The copper ions are introduced during make-up of the electrolyte by employing any one or mixtures of bath soluble and compatible copper salts such as sulfate, carbonates, oxides, hydroxides, and the like. Of the foregoing, copper sulfate in the form of the pentahydrate (CuSO4 ·5H2 O) is preferred. The copper ions are present in the bath within the range of about 3 up to about 50 g/l typically from around 5 to about 20 g/l. For example, when plating steel substrates, copper ion concentrations of about 15 up to about 50 g/l are employed to achieve a high rate of copper electro-deposition. In such instances in which the copper ion concentration is above about 20 g/l, it has been found by experimentation that electrified part entry into the bath is preferred to attain satisfactory adhesion. On the other hand, when plating zinc-base substrates such as zinc die castings, for example, copper ion concentrations of about 3.5 to about 10 g/l are preferred and in which instance the part must be electrified at the time of bath immersion to achieve an adherent deposit. During use of the electrolyte, a replenishment of the copper ions consumed during the electrodeposition operation as well as those removed by drag-out is achieved by the progressive dissolution of a copper anode employed in electrolyzing the bath.
The complexing or chelating agent comprises an organo-phosphorus ligand of an alkali metal and alkaline earth metal salt of which calcium is not suitable due to precipitation. Preferably, the complexing salt comprises an alkali metal such as sodium, potassium, lithium and mixtures thereof of which potassium constitutes the preferred metal. The complexing agent is present in the bath in consideration of the specific concentration of copper ions present.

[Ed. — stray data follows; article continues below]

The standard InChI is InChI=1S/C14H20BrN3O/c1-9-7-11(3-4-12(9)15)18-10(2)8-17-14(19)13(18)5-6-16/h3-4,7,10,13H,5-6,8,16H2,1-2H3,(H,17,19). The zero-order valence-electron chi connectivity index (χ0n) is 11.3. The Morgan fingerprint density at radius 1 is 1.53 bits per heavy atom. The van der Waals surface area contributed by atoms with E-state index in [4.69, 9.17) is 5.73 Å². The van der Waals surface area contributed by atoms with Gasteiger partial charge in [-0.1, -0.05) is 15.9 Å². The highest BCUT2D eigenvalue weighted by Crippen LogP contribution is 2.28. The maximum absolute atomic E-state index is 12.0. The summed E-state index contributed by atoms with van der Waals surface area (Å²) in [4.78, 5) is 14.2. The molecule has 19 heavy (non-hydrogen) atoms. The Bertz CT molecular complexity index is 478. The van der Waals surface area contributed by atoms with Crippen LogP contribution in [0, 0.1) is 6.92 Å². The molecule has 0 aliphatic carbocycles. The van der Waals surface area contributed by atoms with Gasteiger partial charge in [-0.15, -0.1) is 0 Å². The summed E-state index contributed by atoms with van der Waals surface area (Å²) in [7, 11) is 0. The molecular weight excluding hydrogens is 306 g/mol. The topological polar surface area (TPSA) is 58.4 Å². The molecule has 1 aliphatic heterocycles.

The specific organo-phosphorus ligand suitable for use in accordance with the practice of the present invention comprises a compound selected from the group consisting of 1-hydroxyethylidene-1, 1-diphosphonic acid (HEDP) by itself present in an amount of about 50 to about 500 g/l, a mixture of HEDP and aminotri - (methylene phosphonic acid) (ATMP) in which HEDP is present in an amount of at least about 50 percent by weight of the mixture, and a mixture of HEDP and ethylenediamine tetra (methylene phosphonic acid) (EDTMP) in which HEDP is present in an amount of at least about 30 percent by weight of the mixture, as well as the bath soluble and compatible salts and partial salts thereof. When mixtures of HEDP and ATMP or HEDP and EDTMP are employed as the chelating agent instead of HEDP by itself, a reduction in the concentration of the chelating agent can be used due to the increased chelating capacity of the ATMP and EDTMP compounds in comparison to that of HEDP. Commercially available compounds of the foregoing types which can be satisfactorily employed in the practice of the present invention include Dequest 2010 (HEDP), Dequest 2000 (ATMP) and Dequest 2041 (EDTMP) available from Monsanto Company.